We Are Always Taking Sides

From a piece on the New York Time’s refusal to completely drop the I-word (“illegal immigrant”) from its reporting:

 

“Advocates on one side of this political debate have called on news organizations to use only the terms they prefer,” Mr. Corbett [from the NYT] said. “But we have to make those decisions for journalistic reasons alone, based on what we think best informs our readers on this important topic.” He added: “It’s not our job to take sides.

Continuing to use words developed by some people to categorize other people–especially once those other people start protesting–is taking sides. There is no neutral when it comes to choosing terms of social identity.

Continuing to support the status quo is taking sides.  Framing a claim that a word is degrading as an ‘expression of preference’ is taking sides.  Acting as if only people on one side of a debate have a stake in word choice is taking sides.  Feigning ignorance is taking sides.  Putting your head in the sand is taking sides.  Trying to find a way to not take sides is taking sides.  Trying to not get involved is taking sides.  We are always taking sides.

We do not have the luxury of neutrality, and even if we do, we do not deserve it.

 

People from the Drop the I-word Campaign say,

If you want to urge the Times to get with the times and stop using the i-word–and you have a Twitter account–please cut, paste, and send out this tweet:

@nytimes drop the i-word completely. #droptheiword

Baby denied NHS operation due to parents’ immigration status

A baby in Portsmouth has been denied operation on the NHS due to her parents’ immigration status. Sanika Ahmed suffered nerve damage in her arm during birth, and if the operation is not carried out within the next four weeks, her arm will be left paralysed. Her father was working in the UK legally until his work permit expired in 2009. Both parents are currently in the process of applying for leave to remain. The Royal National Orthopaedic Hospital in Middlesex say that the parents must pay for Sanika’s treatment, or wait until they have been granted leave to remain in the UK. If are not allowed to stay, the future for a girl with a paralysed arm in Bangladesh is not particularly bright. You can read more here.

Pensioner dies after care agency shut down

It’s difficult to know where to start with this. The bare facts, as reported by the BBC website, are that an eighty-year old woman was left without food, water, or medication for nine days after the company responsible for her care was raided and shut down by the UK Border Agency. Sadly, she later died in hospital. The agency, it seems, had been illegally employing folks without papers, although I don’t think that much has been officially confirmed. There are so many things about this tragedy that make me angry. First off, care work is one of the most poorly paid jobs going. A 2010 report by the Low Pay Commission found that 9% of care workers were paid less than the minimum wage. Many were not being reimbursed for their travel costs. No surprise there, as caring has been – and still is – associated with women, and what has traditionally been considered ‘women’s work’ is always more poorly paid than traditionally masculine roles, no matter how important it may be. In addition, few care workers are union members, and as private companies have taken over – and made to compete for – the provision of care, this has led to reduced pay and poorer working conditions. Second, migrants without papers are one of the most easily exploited groups of people – lacking any official means to support themselves, they have to take any work they are offered, and their illegal status means that they have no power over their pay or working conditions. They cannot join a union to fight for a better deal, and they cannot complain if their jobs fail to meet the legally required standards. Third, the existence of such a vulnerable group of people, living in the shadows of our society, makes it harder for those with papers. Their pay and working conditions are driven down by the exploitation of illegal migrants, and they must now compete for work with people who can be paid less, made to work longer hours, and so on – people whom, from a certain perspective, it makes more sense to employ. And there we have it: a matrix of oppression, which leads to the various sufferings of care workers, folks without papers, and those who require care.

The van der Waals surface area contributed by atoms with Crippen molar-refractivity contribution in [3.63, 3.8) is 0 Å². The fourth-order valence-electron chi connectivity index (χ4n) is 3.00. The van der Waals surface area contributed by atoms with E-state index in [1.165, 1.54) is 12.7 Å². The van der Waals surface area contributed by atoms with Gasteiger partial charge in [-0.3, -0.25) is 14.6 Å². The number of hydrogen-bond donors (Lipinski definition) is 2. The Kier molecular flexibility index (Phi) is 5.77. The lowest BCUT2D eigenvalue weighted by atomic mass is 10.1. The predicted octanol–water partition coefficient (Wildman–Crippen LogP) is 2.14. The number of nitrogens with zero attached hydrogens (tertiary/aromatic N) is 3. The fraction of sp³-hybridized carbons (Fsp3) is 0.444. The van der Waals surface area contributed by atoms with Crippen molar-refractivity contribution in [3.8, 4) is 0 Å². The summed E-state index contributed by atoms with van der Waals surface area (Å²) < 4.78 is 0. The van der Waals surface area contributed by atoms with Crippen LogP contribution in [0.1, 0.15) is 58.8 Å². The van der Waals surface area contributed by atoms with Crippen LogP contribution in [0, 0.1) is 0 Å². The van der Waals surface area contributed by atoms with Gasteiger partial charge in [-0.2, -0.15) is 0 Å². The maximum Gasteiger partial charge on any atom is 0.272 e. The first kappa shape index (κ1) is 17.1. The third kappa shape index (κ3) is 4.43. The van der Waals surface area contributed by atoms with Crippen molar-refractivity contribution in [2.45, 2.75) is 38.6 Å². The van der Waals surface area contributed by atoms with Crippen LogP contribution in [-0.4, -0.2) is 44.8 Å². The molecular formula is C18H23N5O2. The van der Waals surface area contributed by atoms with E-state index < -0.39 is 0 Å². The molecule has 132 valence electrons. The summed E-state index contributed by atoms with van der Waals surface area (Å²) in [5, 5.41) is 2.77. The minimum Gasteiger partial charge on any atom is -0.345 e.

The TSA revises itself, sort of

From the NY Times:

Transportation Security Administration officers who are in a behavioral detection program designed to spot terrorists at airports have been ordered to undergo special training after officers in Boston were accused of racially profiling passengers.